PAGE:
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After the City Shut it Down, Corona Plaza’s Food Vendors Have Returned

Plus, Saigon Social is adding a takeout spot — and more intel

Street food vendors seen in Corona, Queens.
A much smaller version of the Corona Plaza food market has been permitted to return.
Pacific Press/LightRocket via Getty

This summer, the food vendors at Corona Plaza were forced to shut down by the city. Protests followed, with the Queens Borough President Donovan Richards Jr. and AOC joining the chorus of voices in favor of the Queens food market, calling it a “heavy-handed” show of law enforcement. This week, Mayor Eric Adams’ office announced that Corona Plaza’s food vendors, which had previously made the New York Times list of 100 best places to dine in New York, will be permitted to return. The catch is that only 10 food vendors are now allowed — that’s a major cutback from the some 80 vendors at its height, according to a report by Gothamist. Back in August, the city claimed that the disbanding of the immigrant-run market was related to “significant issues” regarding sanitation. In response, Richards Jr. said the Adams administration was implementing “draconian raids” amidst “an asylum seeker crisis, no less.” The hours for the revamped Corona Plaza food vendors will be limited to Wednesday through Sunday from 9 a.m. to 8 p.m., according to Gothamist; previously the market was running into the late-night. The New York Times reports that sales tax must also now be paid by merchants.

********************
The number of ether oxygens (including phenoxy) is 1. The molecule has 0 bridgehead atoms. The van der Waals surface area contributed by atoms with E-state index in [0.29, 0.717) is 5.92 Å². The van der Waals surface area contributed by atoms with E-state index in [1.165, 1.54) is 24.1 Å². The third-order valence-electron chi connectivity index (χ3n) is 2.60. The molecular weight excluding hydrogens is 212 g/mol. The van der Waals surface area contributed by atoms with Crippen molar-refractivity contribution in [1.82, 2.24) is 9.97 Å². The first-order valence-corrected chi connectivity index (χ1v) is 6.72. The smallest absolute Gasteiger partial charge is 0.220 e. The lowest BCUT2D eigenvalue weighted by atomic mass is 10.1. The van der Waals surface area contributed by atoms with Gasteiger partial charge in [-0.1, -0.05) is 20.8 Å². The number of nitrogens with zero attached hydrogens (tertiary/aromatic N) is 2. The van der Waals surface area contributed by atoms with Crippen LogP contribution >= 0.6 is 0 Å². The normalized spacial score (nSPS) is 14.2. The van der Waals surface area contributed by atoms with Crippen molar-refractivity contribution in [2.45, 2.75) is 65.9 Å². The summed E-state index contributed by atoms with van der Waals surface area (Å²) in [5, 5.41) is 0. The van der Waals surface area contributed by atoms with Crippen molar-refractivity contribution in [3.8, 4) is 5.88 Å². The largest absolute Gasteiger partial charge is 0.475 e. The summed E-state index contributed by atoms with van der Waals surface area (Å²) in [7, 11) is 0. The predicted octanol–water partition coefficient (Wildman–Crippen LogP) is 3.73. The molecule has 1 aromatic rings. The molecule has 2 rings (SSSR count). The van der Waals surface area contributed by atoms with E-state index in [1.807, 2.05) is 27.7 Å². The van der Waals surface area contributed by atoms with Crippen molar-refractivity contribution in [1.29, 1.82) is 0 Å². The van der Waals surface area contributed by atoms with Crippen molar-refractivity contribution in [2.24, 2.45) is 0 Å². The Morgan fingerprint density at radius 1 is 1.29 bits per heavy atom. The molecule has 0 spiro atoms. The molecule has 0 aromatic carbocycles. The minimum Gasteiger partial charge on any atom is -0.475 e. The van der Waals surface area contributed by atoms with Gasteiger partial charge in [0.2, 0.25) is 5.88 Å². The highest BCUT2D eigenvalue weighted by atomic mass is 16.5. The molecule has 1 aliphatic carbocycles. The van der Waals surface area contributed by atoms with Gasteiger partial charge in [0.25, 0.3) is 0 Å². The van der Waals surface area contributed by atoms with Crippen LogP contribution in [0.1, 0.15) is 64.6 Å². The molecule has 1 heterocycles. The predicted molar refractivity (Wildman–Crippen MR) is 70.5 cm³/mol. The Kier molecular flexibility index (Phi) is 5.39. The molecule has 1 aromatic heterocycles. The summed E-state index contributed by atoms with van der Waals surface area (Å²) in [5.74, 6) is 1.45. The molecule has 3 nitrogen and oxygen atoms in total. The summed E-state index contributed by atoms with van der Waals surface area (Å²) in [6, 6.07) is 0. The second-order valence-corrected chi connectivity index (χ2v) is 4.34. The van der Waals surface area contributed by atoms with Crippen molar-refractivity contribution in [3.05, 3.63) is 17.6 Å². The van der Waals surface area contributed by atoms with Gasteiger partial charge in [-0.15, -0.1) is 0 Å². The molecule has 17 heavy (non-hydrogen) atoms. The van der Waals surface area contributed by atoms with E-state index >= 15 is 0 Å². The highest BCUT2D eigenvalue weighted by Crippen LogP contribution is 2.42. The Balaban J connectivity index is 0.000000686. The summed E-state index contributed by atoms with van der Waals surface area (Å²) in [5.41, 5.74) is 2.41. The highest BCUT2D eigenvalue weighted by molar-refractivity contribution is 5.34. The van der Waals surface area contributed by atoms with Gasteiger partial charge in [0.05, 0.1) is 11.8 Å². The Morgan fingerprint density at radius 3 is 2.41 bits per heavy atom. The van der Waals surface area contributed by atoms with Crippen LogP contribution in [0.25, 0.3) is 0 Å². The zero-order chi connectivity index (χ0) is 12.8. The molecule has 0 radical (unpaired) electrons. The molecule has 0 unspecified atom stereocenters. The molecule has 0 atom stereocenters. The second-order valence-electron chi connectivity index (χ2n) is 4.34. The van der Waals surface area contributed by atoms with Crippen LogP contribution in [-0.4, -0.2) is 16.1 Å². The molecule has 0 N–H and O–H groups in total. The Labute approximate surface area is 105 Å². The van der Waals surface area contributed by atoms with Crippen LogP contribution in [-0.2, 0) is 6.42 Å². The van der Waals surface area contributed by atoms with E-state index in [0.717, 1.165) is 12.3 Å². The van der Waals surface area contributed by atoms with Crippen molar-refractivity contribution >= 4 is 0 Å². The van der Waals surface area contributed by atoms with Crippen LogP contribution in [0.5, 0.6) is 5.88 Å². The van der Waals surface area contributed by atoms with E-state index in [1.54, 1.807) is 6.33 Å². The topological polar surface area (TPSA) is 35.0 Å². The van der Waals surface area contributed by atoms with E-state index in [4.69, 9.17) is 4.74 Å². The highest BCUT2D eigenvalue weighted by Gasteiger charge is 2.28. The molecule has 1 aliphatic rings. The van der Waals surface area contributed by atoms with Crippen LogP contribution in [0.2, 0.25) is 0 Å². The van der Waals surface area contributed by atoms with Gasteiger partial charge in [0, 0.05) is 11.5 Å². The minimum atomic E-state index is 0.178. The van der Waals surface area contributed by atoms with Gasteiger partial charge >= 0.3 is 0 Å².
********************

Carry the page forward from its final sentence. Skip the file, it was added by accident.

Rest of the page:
Saigon Social is adding a takeout spot

Saigon Social owner Helen Nguyen says she’s in the process of trying to open a new takeout spot, Saigon Social Express, next year. In the meantime, she’s operating a version of the takeout menu out of Saigon Social. The to-go menu lists several banh mi, pho ga, and rice bowls. Nguyen is currently handling delivery in-house versus a third-party app: There’s a two-mile delivery radius and orders over $30 are eligible for free delivery. A full menu is online.

A Chinatown roast pork spot expands to the East Village

Hay Hay Roasted, which opened on Mott Street in 2021, is adding a follow-up in the East Village this week. Located at 167 First Avenue, at East 10th Street, its opening day is December 2, according to an Instagram announcement.

An upstate, 87-year-old supper club shuts down

Kozel’s, a steakhouse lifeblood of Ghent, New York, that also functioned as a local community space, closed its doors this month. The restaurant had been in business for 87 years, according to a report by Times Union eulogizing the establishment.